An "outtake" from a July 1 piece titled, Silver Stars Rediscovering The Chemistry That Got Them To The 2008 WNBA Finals. The section below was originally placed after this section:
In 2010, Johnson was retired, Wauters chose not to play, Snell was released in favor of Chamique Holdsclaw - much more of a pure scorer - and Ruth Riley missed more than a third of the season. Jayne Appel, one of the best passing college centers to ever enter the WNBA and presumably someone who fit the mold, missed training camp due to injury and took some time to find any sort of rhythm in her rookie season.
So what happened?
In response to all that, Hammon became a more efficient ball handler averaging a career-high 5.4 assists per game and handing out assist on just over 25% of her touches, which was above league average and made her more of a distributor than a scorer. But she also had her lowest usage percentage (22.3%) - an estimate of the percentage of plays that a player "uses up" while on the floor - since 2001, two years before she even became a full-time starter for the New York Liberty.
Why might that have had a negative effect on a team predicated on chemistry?
What made Hammon arguably the best point guard in the league back in 2009 was not that she was a pure pass-first point guard but that she was a player for whom her scoring facilitated her passing. And in being more aggressive and drawing attention as a scorer, she not only found ways to set up others, but also created more high percentage scoring opportunities for herself: her free throw rate of 26.94% was considerably lower than her free throw rate with the Stars made the finals in 2008 and her lowest since her first year with the team.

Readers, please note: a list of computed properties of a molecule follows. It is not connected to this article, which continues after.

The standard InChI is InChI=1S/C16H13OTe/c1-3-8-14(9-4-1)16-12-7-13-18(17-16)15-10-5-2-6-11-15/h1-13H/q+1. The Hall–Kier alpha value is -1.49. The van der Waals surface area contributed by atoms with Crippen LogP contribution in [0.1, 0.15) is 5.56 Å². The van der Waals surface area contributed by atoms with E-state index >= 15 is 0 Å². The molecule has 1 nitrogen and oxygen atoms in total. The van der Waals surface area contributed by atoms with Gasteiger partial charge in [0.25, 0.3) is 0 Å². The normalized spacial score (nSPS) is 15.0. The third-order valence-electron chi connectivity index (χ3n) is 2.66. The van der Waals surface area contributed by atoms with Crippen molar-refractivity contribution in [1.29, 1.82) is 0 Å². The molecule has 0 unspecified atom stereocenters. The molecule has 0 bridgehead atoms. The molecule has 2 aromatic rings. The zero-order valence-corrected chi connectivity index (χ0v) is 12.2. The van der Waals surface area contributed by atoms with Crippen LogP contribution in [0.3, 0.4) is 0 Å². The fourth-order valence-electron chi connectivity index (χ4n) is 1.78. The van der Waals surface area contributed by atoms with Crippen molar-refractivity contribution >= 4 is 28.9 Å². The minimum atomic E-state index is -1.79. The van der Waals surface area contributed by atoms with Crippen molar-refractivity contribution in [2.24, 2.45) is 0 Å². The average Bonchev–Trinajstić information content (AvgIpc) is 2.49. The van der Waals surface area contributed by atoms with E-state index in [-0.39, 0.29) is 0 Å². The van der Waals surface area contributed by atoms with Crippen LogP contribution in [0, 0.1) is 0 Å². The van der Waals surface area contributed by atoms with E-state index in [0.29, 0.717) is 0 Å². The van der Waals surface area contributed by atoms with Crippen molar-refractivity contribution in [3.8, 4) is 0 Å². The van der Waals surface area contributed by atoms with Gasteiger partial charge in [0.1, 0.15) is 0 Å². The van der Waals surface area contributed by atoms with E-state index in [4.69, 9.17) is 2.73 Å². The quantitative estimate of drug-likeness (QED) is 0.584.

With Hammon less aggressively creating scoring opportunities, it's no wonder that the team shot the most 3-point attempts (587) in Hughes' tenure (coach and GM) with the team at the second-lowest percentage (33.2%).
So why start with one individual's impact when discussing the team?
It's probably the clearest description of what happens when this team isn't quite functioning at their highest levels: less fluidity, settling for lower percentage shots, and unfortunately less wins. But it also points to what Hughes means when he talks about players blending together.
All of that's before discussing their rebounding problems: they entered the season without many strong rebounders and finished the season tied for the second-lowest offensive rebound percentage in the league (25%). One reason for that was star forward Sophia Young's career-low offensive rebounding percentage (5.2%) while also having the lowest usage percentage since her rookie year (24%).
So the 2010 Silver Stars paint an interesting portrait of the different ways in which "balance" operates: Hammon was as unselfish with the ball as she has been in her career, but for some reason it didn't work. And while an obvious rebounding deficiency was certainly part of that, the pieces didn't quite fit together the way they might have wanted either.